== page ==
Using Stripe Checkout

Stripe Checkout is a wonderfully simple option for setting up your payment form.

Charge supports the simple Stripe Checkout modal, to help you get up and running quickly. There are a few inherent limitations when using Stripe Checkout vs. Stripe.js, so it'll only be useful if you're looking at a more basic setup.

Setup #

Setting up Charge with Checkout follows much the same as using Stripe.js. The key differences are as follows:

  • Change the charge form action to point to charge/charge
  • Use the craft.charge.setCheckoutOptions() tag in place of the setPaymentOptions() tag
  • Remove any extra form inputs outside of the checkout button

For more details on configuring the checkout modal see: Checkout Options

How simple can it be?

Really simple. Here's the most basic (but fully working) Checkout setup with Charge :

<form method="post" action="">
    {{ forms.hidden({ name : 'action', value: 'charge/charge' }) }}
    {{ forms.hidden({ name : 'redirect', value: 'charge/success/{hash}' }) }}

    {{ craft.charge.setCheckoutOptions({ planAmount : 99.99 }) }}

That's it. The setCheckoutOptions() tag will create a hidden encrypted input with all the appropriate details, along with the Stripe Checkout button and javascript. You don't even need to supply any additional on page javascript like you do with the standard Stripe.js usage. It's all self contained.

With it setup, you'll see a payment button, and when activated, the standard Checkout modal :

What does setCheckoutOptions() do? Two things - first it internally calls the same logic as setPaymentOptions() and second it wraps up the extra Checkout button parameters for the page.

What's Happening Under the Hood? Once the user completes the checkout modal, the request passes down to the same processing as the standard Stripe.js payment flow. The modal only creates a payment token, just like Stripe.js. Charge is still responsible for actually taking the payment in exactly the same way.

Limitations of Checkout vs. Stripe.js #

Checkout doesn't support dynamic plan amounts or settings

Unlike the standard usage, you have to supply a specific amount and plan interval details during the Checkout setup. The end result of this means the customer can't pick and choose their payment amounts or intervals.

One option for this with Checkout is to present multiple checkout buttons on the same page if needed for customers, which can help if you want to present a number of set payment values/options.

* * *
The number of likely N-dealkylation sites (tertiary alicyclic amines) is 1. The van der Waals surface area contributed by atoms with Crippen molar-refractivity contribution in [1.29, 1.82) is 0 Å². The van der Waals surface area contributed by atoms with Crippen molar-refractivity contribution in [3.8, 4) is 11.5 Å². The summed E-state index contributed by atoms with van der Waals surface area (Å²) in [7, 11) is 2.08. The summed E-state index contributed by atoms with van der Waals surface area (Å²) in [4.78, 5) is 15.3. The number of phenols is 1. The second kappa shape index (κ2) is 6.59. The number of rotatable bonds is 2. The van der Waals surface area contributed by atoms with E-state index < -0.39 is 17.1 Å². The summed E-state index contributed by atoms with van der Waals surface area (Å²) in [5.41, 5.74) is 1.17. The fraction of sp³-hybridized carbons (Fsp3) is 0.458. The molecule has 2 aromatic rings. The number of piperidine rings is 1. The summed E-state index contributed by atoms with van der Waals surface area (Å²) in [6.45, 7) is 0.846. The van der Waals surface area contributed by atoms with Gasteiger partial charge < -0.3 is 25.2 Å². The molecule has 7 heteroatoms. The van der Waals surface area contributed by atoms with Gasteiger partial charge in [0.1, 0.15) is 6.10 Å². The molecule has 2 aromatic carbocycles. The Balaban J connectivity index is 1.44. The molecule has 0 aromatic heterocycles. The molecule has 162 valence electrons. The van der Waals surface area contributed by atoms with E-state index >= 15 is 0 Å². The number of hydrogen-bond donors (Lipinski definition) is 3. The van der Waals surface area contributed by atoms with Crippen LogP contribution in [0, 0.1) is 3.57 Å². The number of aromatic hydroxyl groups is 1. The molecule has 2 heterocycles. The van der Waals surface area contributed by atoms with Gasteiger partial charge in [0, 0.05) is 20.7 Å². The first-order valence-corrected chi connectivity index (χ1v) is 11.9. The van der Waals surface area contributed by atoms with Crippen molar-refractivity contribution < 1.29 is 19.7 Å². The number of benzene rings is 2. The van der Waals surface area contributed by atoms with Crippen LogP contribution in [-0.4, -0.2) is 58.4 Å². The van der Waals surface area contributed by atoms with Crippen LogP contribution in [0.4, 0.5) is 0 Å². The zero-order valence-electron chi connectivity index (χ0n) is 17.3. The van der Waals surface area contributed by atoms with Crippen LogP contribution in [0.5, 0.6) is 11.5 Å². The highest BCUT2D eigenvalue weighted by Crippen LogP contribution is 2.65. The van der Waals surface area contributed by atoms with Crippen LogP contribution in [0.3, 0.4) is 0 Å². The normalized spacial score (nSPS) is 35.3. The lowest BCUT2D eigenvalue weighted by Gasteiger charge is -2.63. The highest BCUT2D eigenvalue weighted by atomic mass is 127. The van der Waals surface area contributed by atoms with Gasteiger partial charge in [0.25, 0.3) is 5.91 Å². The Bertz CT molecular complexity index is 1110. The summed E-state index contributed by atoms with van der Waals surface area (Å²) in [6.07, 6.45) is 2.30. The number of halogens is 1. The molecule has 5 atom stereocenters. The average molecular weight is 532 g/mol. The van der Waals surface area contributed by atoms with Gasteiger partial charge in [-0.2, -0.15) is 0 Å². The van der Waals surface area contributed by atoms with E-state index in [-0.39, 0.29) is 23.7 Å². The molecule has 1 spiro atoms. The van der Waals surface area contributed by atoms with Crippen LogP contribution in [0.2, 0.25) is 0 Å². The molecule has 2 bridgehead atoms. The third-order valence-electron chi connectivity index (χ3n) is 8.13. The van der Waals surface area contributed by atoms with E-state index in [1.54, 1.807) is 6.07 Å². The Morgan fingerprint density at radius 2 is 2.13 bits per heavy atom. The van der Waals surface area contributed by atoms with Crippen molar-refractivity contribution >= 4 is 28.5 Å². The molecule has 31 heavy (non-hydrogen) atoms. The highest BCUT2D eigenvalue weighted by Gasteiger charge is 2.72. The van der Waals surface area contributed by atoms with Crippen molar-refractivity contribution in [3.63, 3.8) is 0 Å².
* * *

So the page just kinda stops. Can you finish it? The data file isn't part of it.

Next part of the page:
Checkout can't collect extra information

Checkout will only collect the customer's email. Unlike Stripe.js which will let you collect as much data as you need from the customer, including name, meta data, and extra craft fields that you've attached to the Charge element.

Checkout can't apply coupons

If you need coupon support you'll have to use the standard Stripe.js method

Benefits of Checkout vs. Stripe.js #

It's not all bad. There are some very good reasons for using Checkout over Stripe.js.

It's quicker to setup

By offsetting all the payment inputs to a modal, you don't have to worry about general setup, styling or integration with the rest of your site. You can drop in the checkout tag and be done.

This can be a great way to get some placeholder logic in place to test a payment flow before going for a more custom setup later.

It's Optimised for Mobile

Checkout automatically changes the behaviour of the modal depending on the device details. The mobile checkout form is really impressive and can be a great conversion tool for mobile builds.

It's in Active Development

By using Checkout's modal, when Stripe make future improvements to it's behaviour, these changes will automatically be updated on your site. You won't have to make any direct changes to get them later.

Checkout's Remember Me / Saved Card Details option is great

The Remember Me / Saved Card Details feature is something that's only available to Stripe Checkout. This works at the Stripe level, and isn't directly exposed to for normal Stripe.js usage.

It enables customers to effectively save their payment details across vendors. Their customer details are tied to their email, and when returning they can receive an SMS verification code direct from Stripe to enable their repeat card details usage.

This is completely out of the hands from your site or Stripe account - if a customer has saved their card for any site using Stripe Checkout, they'll be able to reuse it on your site too.

Checkout can be more familar

Because you have no style controls for the checkout modal itself the it looks and behaves the same for all customers across all sites through the Stripe network. This can help remove some uncertainty from customers when they come to enter their payment details.

It can run side by side with Stripe.js too

There's no express limit that locks you to using Checkout or Stripe.js on your site. If you want, you can run them tougher, or in separate parts of the site with no trouble. It can be a good way to get started, and you can run a/b tests against conversions as you go if needed.

It's automatically localized

Checkout is translated into English, French, Spanish, Dutch, Italian, German, Japanese and Chinese so that customers around the world get a localized experience.

In the future, there'll be some bonus options

While we don't support it with Charge today, Checkout makes it easy to support Alipay and Bitcoin, with more types of payment coming soon. If you are interested in those options, get in touch right now, we've love to hear from you.